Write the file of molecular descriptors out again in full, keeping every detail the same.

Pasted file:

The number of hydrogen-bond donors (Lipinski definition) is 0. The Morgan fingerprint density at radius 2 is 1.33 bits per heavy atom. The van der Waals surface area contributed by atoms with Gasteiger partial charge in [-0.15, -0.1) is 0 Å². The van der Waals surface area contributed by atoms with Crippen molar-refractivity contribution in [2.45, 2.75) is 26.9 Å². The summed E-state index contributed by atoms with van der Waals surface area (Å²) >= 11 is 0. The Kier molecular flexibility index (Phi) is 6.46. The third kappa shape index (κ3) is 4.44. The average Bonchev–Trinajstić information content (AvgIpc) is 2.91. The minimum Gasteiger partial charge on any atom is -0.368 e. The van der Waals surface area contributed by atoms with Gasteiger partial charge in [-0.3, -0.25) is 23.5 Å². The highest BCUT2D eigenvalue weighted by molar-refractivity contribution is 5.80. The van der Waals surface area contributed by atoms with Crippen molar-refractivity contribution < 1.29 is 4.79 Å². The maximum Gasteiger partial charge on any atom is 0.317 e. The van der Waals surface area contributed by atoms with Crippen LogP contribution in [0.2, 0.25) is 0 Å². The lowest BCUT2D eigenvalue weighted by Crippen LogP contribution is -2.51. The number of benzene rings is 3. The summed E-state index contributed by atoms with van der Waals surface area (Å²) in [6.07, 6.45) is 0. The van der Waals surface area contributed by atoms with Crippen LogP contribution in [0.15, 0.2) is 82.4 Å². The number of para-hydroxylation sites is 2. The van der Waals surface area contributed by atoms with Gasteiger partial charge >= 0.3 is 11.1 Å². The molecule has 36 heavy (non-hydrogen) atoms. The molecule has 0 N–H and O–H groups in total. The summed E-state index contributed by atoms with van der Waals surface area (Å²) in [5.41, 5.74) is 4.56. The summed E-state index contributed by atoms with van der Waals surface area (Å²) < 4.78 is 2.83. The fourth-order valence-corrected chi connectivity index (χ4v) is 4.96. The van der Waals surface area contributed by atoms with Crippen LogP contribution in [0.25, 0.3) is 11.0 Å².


The number of hydrogen-bond donors (Lipinski definition) is 0. The Morgan fingerprint density at radius 2 is 1.33 bits per heavy atom. The van der Waals surface area contributed by atoms with Gasteiger partial charge in [-0.15, -0.1) is 0 Å². The van der Waals surface area contributed by atoms with Crippen molar-refractivity contribution in [2.45, 2.75) is 26.9 Å². The summed E-state index contributed by atoms with van der Waals surface area (Å²) >= 11 is 0. The Kier molecular flexibility index (Phi) is 6.46. The third kappa shape index (κ3) is 4.44. The average Bonchev–Trinajstić information content (AvgIpc) is 2.91. The minimum Gasteiger partial charge on any atom is -0.368 e. The van der Waals surface area contributed by atoms with Gasteiger partial charge in [-0.3, -0.25) is 23.5 Å². The highest BCUT2D eigenvalue weighted by molar-refractivity contribution is 5.80. The van der Waals surface area contributed by atoms with Crippen molar-refractivity contribution < 1.29 is 4.79 Å². The maximum Gasteiger partial charge on any atom is 0.317 e. The van der Waals surface area contributed by atoms with Crippen LogP contribution in [0.2, 0.25) is 0 Å². The lowest BCUT2D eigenvalue weighted by Crippen LogP contribution is -2.51. The number of benzene rings is 3. The summed E-state index contributed by atoms with van der Waals surface area (Å²) in [6.07, 6.45) is 0. The van der Waals surface area contributed by atoms with Crippen LogP contribution in [0.15, 0.2) is 82.4 Å². The number of para-hydroxylation sites is 2. The van der Waals surface area contributed by atoms with Gasteiger partial charge >= 0.3 is 11.1 Å². The molecule has 36 heavy (non-hydrogen) atoms. The molecule has 0 N–H and O–H groups in total. The summed E-state index contributed by atoms with van der Waals surface area (Å²) in [5.41, 5.74) is 4.56. The summed E-state index contributed by atoms with van der Waals surface area (Å²) < 4.78 is 2.83. The fourth-order valence-corrected chi connectivity index (χ4v) is 4.96. The van der Waals surface area contributed by atoms with Crippen LogP contribution in [0.25, 0.3) is 11.0 Å².